What's Nuevo in Buenos Aires

Courtesy Krista Hotel
Krista Hotel


'Hood: Palermo Soho, a subsection of Palermo (B.A.'s trendiest barrio) near Plaza Serrano, where there are new restaurants and boutiques on every corner.

First impression: Since its debut in March 2005, Five Cool Rooms has attracted a young, international crowd. Guests hang out around the chimenea (fireplace) in the central courtyard or on the roof terrace. Polished concrete, rattan furniture, and bamboo plants give public spaces a Zen feel.

The rooms: The 16 rooms are labeled small, medium, and large. Medium rooms have balconies facing the street. The two large rooms--one of which has its own hot tub--overlook a quieter rear courtyard with a hammock.

Plus: In addition to all the outdoor seating areas, there's a sleek modern living room furnished with chocolate-colored faux leather couches and a big-screen TV. Guests can help themselves to free Argentine wine.

Minus: If you're settling in for more than a few nights, splurge on a medium or large room. The smalls are so tiny there's no room for even a suitcase stand.

Details: Honduras 4742, 011-54/11-5235-5555, fivebuenosaires.com, from $90, including breakfast.


'Hood: Palermo Hollywood, where the TV networks, film studios, and radio stations have set up shop. Models and actors make for great people-watching.

First impression: An early-1900s mansion--formerly owned by Evita's personal doctor--with high archways, stained-glass windows, and marble floors, it's kind of like your rich great-aunt's house. It opened in March.

The rooms: Each of the 10 large rooms is named for a different Argentine artist. The Victoria Ocampo (one of the country's greatest writers) has lilac walls, lace curtains, and a sheer canopy on the bed. In the Benito Quinquela Martín (known for his paintings of Buenos Aires's port), wood paneling evokes the inside of a ship.

Plus: Owner Cristina Marsden, born and raised in B.A., is plugged in to the local nightlife and can recommend the best bars and nightclubs.

Minus: Some of the renovations appear rushed: Several rooms are sloppily painted.

Details: Bonpland 1665, 011-54/11- 4771-4697, kristahotel.com.ar, from $90, including breakfast.


'Hood: Palermo Viejo, the most stately section of Palermo, full of century-old homes. It's where Jorge Luis Borges, Argentina's most celebrated writer, lived.

First impression: Opened in June by mother-daughter duo Cecilia Ramos Mejía and Agustina Montoreano, La Otra Orilla has a French country vibe. Floral curtains, vintage area rugs, and mismatched antiques give it a casual, comfortable feel.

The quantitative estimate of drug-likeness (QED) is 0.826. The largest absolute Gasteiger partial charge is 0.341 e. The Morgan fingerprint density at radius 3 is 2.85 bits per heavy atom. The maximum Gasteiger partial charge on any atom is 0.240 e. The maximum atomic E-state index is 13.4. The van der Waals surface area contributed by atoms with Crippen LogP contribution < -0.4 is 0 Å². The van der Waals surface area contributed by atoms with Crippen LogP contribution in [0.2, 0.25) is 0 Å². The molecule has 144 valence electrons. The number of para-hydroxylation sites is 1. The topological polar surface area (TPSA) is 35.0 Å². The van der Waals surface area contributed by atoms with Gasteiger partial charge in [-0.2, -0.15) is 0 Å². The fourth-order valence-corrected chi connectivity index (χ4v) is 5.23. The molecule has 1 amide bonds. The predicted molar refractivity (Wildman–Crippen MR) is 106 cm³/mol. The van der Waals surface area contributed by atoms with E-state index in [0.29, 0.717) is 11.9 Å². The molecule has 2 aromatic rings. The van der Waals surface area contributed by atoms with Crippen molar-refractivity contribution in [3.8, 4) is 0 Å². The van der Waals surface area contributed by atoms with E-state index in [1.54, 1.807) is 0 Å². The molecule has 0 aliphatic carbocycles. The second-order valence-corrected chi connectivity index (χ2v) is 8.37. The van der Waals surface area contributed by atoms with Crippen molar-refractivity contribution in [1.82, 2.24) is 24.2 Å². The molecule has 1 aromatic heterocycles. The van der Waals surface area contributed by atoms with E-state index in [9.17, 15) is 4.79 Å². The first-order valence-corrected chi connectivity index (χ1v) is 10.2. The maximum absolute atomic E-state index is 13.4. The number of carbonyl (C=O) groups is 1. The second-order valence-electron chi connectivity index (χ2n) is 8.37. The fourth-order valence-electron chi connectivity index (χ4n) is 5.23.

The rooms: Seven guest rooms are painted in vibrant colors like tomato red and forest green. Two (Azul and Blanca) share a bathroom; all but Blanca are equipped with A/C (it has a ceiling fan). The Bamboo Room features sliding glass doors that open onto a garden that blooms with bougainvillea, jasmine, and hyacinth.

Plus: When the weather is nice, breakfast is served alfresco, on a terra-cotta-colored patio. Honeymooners can have breakfast in bed at no additional cost.

Minus: Reservation confirmations must be made by phone or e-mail 72 hours prior to arrival. No credit cards: Only cash is accepted (upon checkout).

Details: Julián Alvarez 1779, 011-54/11-4867-4070, otraorilla.com.ar, from $30, including breakfast.


'Hood: Las Cañitas, between Palermo and Belgrano. The up-and-coming area is home to the polo grounds and some hot restaurants.

First impression: The look is urban gaucho, with butter-soft leather, dark wood, and natural cottons. Pablo Badler transformed what was his grandmother's house into an elegant hotel, with the help of his mother and sister. They launched 248 Finisterra in May, after more than a year of construction (and it still smells of fresh paint).

The rooms: The 11 rooms are done in soothing creams, pale greens, and sky blues, and furnished very simply with carefully chosen antiques. Tabletop light columns and striped throw pillows add a modern edge. Pablo's mother, Celia, makes sure there are fresh flowers in each room.

Plus: The second-floor deck, with lounge chairs and a hot tub, is the perfect spot to enjoy a glass of malbec. Bring one up from the wine bar on the ground floor.

Minus: The hotel is fully booked until November 1 with a private party. (A big star is holed up there, but the owner won't say who it is.)

Details: Baez 248, 011-54/11-4773-0901, 248finisterra.com, from $115, including breakfast.


'Hood: San Telmo, the oldest barrio in B.A. It's known as the birthplace of tango and famous for the Sunday-morning antiques fair in Plaza Dorrego.

First impression: When it came to naming their hotel, English expat couple Ian Spink and Aidan Pass thought of their beloved three-year-old cocker spaniel, Rocco. The Cocker opened in June, and everything about it reflects the creative and fun-loving personalities of its owners.

The rooms: Numbered for important dates in the owners' lives, the five rooms have double-height ceilings and French doors that lead to lovely terraces. Room 19-03 (Aidan's birthday) has a four-poster bed below a glass-walled loft bathroom. Doors lead to a private garden filled with evergreens, rosemary, and thyme.

Plus: This winter (summer in Argentina), the Cocker will debut a roof terrace. Guests will sip cocktails while watching art films projected onto the neighboring building. The deck also offers panoramic views of the city.

Minus: Rooms have small European-style wet rooms: There are no bathtubs, and showers aren't partitioned off from the sink and toilet areas.

Details: Juan de Garay 458, 011-54/11-4362-8451, thecocker.com, from $70, including breakfast.

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